In this episode we talk to Professor Stewart Mercer who is a Professor of Primary Care and Multimorbidity at the Usher Institute, College of Medicine and Veterinary Medicine at the University of Edinburgh.

Paper: Implementing social prescribing in primary care in areas of high socioeconomic deprivation: process evaluation of the ‘Deep End’ community links worker programme

Social prescribing using primary care-based link workers is increasingly promoted across the four nations of the UK and elsewhere in the world, as a way of reducing health inequalities by better supporting people living in deprived areas. However, the evidence-base of effectiveness is limited, and there is very little information on how best to successfully implement a link worker approach in practice.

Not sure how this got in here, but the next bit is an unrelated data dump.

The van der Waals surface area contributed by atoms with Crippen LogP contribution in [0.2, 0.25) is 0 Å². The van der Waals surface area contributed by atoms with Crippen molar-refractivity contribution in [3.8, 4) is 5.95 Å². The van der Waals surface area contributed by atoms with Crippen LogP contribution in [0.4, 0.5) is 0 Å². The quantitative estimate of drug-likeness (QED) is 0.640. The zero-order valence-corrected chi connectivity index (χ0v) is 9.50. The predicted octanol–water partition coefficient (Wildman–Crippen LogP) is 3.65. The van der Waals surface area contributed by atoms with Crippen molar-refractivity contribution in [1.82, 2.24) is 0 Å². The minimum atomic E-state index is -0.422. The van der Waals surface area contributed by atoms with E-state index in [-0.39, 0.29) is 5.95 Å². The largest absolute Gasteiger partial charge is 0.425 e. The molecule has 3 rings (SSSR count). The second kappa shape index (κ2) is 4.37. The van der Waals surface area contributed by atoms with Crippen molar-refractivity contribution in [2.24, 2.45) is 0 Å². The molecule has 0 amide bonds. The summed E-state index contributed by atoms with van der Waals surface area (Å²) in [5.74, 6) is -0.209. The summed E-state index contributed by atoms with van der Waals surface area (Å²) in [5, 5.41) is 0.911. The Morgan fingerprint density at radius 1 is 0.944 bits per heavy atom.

This study reports on a process evaluation of the ‘Deep End’ Links Worker Programme (LWP) over a two-year period, in seven general practices in deprived areas of Glasgow. Despite the programme being well-funded and well supported, the majority of practices involved had not fully integrated the LWP within the first two years. Implementing social prescribing and link workers within primary care at scale is unlikely to be a ‘quick fix’ for mitigating health inequalities in deprived areas.